Back in 2016, U.S. Embassy workers in Cuba were struck by a mysterious noise, followed by symptoms like headaches, dizziness and memory problems. This sent the U.S. scrambling to try to find the culprit. Could it have been an ear-piercing sonic weapon? Or something even sneakier — a device that could beam microwaves into your brain?? We speak to journalist Tim Golden, Prof. Douglas Smith, Prof. Fernando Montealegre-Zapata, Dr. Mitchell Joseph Valdés-Sosa, Prof. Chris Collins, and Prof. Alan Carson.  Our instagram is: science_vs Check out the transcript here: https://bit.ly/2Pf3jan Apply to the Science Vs internship! https://jobs.lever.co/spotify/4fd5b230-4bf5-463e-ac64-e13f369f1b1e This episode was produced by Nick DelRose and Wendy Zukerman, with help from Meryl Horn, Rose Rimler, Michelle Dang and Taylor White. We’re edited by Blythe Terrell. Fact checking by Eva Dasher. Mix and sound design by Bumi Hidaka. Music written by Bumi Hidaka, Peter Leonard, Marcus Bagala, Emma Munger and Bobby Lord. Translation help by Kristin Torres. A huge thanks to the researchers who helped us out for this episode -- we spoke to around two dozen experts to get their thoughts on many different parts of this -- from the brain studies to the possibility of microwave weapons. Many of them just wanted to talk on background - but thank you so much for your time. And special thanks to Ayo Oti, Navani Otero, Andrea B. Scott, the Zukerman family and Joseph Lavelle Wilson. Learn more about your ad choices. Visit podcastchoices.com/adchoices
REBROADCAST: This episode looks at how one of the worst ideas in science got a big push from a bad study… and intellectuals of the day lapped it up. We speak to science writer Carl Zimmer and Prof. J. David Smith, whose research helped get to the bottom of this messed-up story. Check out the full transcript here: https://bit.ly/3sZ3m8P This episode was produced by Kaitlyn Sawrey, Wendy Zukerman, and Romilla Karnick with help from Meryl Horn, Rose Rimler, Shruti Ravindran and Nick DelRose. We’re edited by Blythe Terrell, extra editing help from Alex Blumberg and PJ Vogt. An extra thanks to Phoebe Flanagan as well as Emily Ulbricht for help with German translations. Fact checking by Michelle Harris and Nick DelRose. Mix and sound design by Emma Munger and Bumi Hidaka. Music written by Peter Leonard, Bobby Lord and Emma Munger. We also spoke to Professor Peter Visscher for this episode. Thank you. A huge thanks to all the Zukerman Family and Joseph Lavelle Wilson. Learn more about your ad choices. Visit podcastchoices.com/adchoices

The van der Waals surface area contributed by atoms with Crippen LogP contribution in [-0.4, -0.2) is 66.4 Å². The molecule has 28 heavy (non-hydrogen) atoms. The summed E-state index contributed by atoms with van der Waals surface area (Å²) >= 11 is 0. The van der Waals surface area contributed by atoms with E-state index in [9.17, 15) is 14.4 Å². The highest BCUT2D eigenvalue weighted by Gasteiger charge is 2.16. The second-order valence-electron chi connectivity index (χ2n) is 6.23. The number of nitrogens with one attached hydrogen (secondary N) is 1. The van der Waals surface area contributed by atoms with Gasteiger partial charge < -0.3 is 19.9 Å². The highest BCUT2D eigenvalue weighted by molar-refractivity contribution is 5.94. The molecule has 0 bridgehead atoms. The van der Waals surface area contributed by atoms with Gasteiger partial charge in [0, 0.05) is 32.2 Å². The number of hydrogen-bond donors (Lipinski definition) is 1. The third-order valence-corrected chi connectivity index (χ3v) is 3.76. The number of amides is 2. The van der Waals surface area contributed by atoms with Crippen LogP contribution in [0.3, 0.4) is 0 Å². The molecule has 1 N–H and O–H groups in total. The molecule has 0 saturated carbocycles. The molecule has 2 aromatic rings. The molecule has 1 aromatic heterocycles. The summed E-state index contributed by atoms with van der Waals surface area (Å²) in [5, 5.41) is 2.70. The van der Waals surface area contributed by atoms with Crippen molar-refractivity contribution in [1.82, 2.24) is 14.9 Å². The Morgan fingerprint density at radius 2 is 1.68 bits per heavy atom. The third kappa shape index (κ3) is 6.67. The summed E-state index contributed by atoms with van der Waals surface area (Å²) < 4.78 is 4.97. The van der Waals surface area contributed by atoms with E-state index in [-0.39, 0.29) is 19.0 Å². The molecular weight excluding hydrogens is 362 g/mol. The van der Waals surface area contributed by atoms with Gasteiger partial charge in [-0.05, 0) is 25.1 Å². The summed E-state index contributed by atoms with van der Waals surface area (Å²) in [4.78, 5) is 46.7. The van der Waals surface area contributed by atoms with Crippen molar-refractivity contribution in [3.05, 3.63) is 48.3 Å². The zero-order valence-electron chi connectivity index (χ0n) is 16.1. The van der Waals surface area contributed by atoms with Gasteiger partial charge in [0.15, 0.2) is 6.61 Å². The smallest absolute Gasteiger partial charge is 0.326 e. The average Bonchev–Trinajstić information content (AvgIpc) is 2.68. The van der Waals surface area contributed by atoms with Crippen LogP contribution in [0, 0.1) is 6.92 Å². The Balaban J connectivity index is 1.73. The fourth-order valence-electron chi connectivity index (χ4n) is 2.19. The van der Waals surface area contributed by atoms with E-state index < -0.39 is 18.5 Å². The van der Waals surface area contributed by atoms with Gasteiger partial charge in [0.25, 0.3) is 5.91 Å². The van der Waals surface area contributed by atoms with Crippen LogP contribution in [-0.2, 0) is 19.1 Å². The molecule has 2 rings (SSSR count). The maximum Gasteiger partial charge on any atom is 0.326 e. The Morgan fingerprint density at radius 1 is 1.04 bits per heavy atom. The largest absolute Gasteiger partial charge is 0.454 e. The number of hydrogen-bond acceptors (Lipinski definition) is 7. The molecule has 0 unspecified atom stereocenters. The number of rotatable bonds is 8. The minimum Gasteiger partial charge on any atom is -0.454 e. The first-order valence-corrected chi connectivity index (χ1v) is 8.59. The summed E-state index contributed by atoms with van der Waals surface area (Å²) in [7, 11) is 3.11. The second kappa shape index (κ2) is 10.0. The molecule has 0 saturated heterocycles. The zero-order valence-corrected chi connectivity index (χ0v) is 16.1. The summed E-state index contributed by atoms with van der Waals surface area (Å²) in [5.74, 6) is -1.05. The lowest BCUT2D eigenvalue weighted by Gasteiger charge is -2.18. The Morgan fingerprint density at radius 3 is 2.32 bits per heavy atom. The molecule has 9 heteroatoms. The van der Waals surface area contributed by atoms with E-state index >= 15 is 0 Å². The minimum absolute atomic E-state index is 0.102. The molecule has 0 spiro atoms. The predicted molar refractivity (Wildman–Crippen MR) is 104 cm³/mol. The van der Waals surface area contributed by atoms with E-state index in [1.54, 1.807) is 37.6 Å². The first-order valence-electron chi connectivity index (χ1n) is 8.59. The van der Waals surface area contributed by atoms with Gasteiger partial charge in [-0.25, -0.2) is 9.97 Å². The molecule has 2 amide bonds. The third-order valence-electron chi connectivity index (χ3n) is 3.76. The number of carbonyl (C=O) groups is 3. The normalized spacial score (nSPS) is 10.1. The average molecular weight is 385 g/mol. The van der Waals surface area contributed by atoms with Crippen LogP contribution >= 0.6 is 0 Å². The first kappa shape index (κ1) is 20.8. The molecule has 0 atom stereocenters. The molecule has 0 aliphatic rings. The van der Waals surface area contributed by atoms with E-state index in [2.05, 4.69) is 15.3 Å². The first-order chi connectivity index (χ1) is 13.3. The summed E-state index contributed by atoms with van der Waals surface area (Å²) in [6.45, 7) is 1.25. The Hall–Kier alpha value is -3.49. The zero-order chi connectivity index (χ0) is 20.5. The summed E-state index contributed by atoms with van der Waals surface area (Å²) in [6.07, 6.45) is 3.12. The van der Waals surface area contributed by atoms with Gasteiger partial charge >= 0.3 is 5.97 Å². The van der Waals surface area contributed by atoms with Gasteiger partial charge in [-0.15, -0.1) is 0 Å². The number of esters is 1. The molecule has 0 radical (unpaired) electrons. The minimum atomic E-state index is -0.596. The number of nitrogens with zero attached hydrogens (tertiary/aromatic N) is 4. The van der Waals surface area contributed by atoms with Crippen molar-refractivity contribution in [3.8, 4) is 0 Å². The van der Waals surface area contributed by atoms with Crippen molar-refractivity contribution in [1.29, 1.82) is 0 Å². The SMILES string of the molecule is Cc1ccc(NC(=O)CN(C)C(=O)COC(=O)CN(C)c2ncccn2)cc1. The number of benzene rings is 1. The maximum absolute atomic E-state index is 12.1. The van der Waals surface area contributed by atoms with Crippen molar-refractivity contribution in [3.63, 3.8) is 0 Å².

UPDATE 4/13/21: Since this episode published, there has been some evidence linking the Johnson & Johnson coronavirus vaccine to rare blood clots. As of April 13, there were six cases in the U.S. out of more than 6.8 million doses, and one person had died. The CDC and FDA have recommended pausing the vaccine while they learn more. Details are here: https://www.cdc.gov/media/releases/2021/s0413-JJ-vaccine.html  Just as coronavirus vaccinations are ramping up, a bunch of new variants are here, threatening to muck everything up. So we’re wondering — will these jabs still work, or is this the pandemic that never ends? To find out, we talk to Dr. Ben Reis, biochemist Prof. Pei-Yong Shi, virologist Prof. Ann Sheehy, and infectious disease expert Dr. Katy Stephenson. Check out the transcript here: https://bit.ly/3mbc0hQ This episode was produced by Wendy Zukerman, Rose Rimler, Nick DelRose and Meryl Horn, with help from Michelle Dang and Taylor White. We’re edited by Blythe Terrell, editing help from Caitlin Kenney. Fact checking by Taylor White. Mix and sound design by Bumi Hidaka. Music written by Peter Leonard, Marcus Bagala, Emma Munger and Bobby Lord. A huge thanks to the researchers we got in touch with for this episode as well as all the listeners who told us about their vaccine experience! And special thanks to the Zukerman family and Joseph Lavelle Wilson. Learn more about your ad choices. Visit podcastchoices.com/adchoices